Our New Jersey Collection Agency Discusses Rules Regarding Wage Garnishment in New Jersey
In New Jersey, laws dictate that wage garnishment (also known as wage execution) cannot exceed 10 percent of your debtor’s gross salary. Further, money cannot be withheld at all if your debtor has disposable weekly earnings that are less than $154.50 per week or total less than $309.00 every two weeks. This article highlights important legal aspects of New Jersey collection that you need to know when garnishing your debtor’s wages.
Statute 2A:17-50: A Key Statute for Wage Garnishment Issues
Statute 2A:17-50 is a crucial law that states that any judgment recovered in the New Jersey Superior Court that empowers the court to issue a wage execution against the wages or profits of a judgment debtor can be executed. So long as the money owed to a creditor is $48.00 or more per week, a creditor can appeal to a court in which the judgment was recovered to receive the order that is needed to garnish the debtor’s wages.
Time Limits Affecting Debt Collection
The laws in New Jersey place limits on the amount of time in which the debt can be collected, depending on the type. Open accounts like written contracts and credit cards have a limit of six years, whereas domestic judgments and judgments rendered outside of New Jersey carry a time limit of 20 years. Additionally, you may also be limited in the amount of time you have to collect. New Jersey law differentiates between four different kinds of debt, and the limits placed on the time you have to collect vary based on these four distinctions. Open account limits and written contracts carry a six-year limit. Domestic and foreign judgments, on the other hand, carry a 20-year limit.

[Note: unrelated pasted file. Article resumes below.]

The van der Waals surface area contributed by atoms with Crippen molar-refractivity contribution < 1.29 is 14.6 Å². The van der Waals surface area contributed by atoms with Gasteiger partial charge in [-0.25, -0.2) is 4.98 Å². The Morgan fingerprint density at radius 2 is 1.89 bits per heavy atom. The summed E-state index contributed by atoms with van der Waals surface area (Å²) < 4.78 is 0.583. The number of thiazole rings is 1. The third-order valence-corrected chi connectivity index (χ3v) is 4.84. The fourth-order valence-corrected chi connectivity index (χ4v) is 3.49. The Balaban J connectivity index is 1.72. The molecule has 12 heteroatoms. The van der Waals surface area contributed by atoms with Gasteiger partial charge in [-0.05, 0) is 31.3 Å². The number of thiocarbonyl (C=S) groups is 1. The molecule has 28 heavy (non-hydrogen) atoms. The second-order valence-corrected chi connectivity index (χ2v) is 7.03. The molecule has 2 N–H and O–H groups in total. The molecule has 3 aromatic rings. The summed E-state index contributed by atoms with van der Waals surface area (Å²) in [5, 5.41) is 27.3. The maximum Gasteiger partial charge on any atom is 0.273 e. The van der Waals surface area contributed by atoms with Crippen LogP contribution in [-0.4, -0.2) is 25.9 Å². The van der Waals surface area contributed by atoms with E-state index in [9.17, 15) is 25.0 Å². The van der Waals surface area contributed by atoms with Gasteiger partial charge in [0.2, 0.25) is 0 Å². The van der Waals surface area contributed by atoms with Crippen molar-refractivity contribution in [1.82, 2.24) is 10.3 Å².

Wage Garnishment Process
In order for you to garnish wages, you must petition a New Jersey court for a writ of execution. A writ of execution is a legal order that requires a debtor’s employer to pay withheld monies directly to the court officer, who then pays you (the creditor). In this case, you would approach the debtor’s employer to take a portion of his/her wages. Writs must provide several dollar amounts and other pertinent data, including the total debt, any actual damages, interest due, the names of the parties and your justification for withholding. Typically, a court judgment will be the basis for your withholding.
Contact Our New Jersey Collection Agency
If you are planning on enacting wage garnishment in New Jersey, we recommend a New Jersey collection agency to back you up. To make sure you act within the law when dealing with your debtor, call (973) 265-6100 and discuss your case with professional New Jersey collection agency Snellings Law LLC.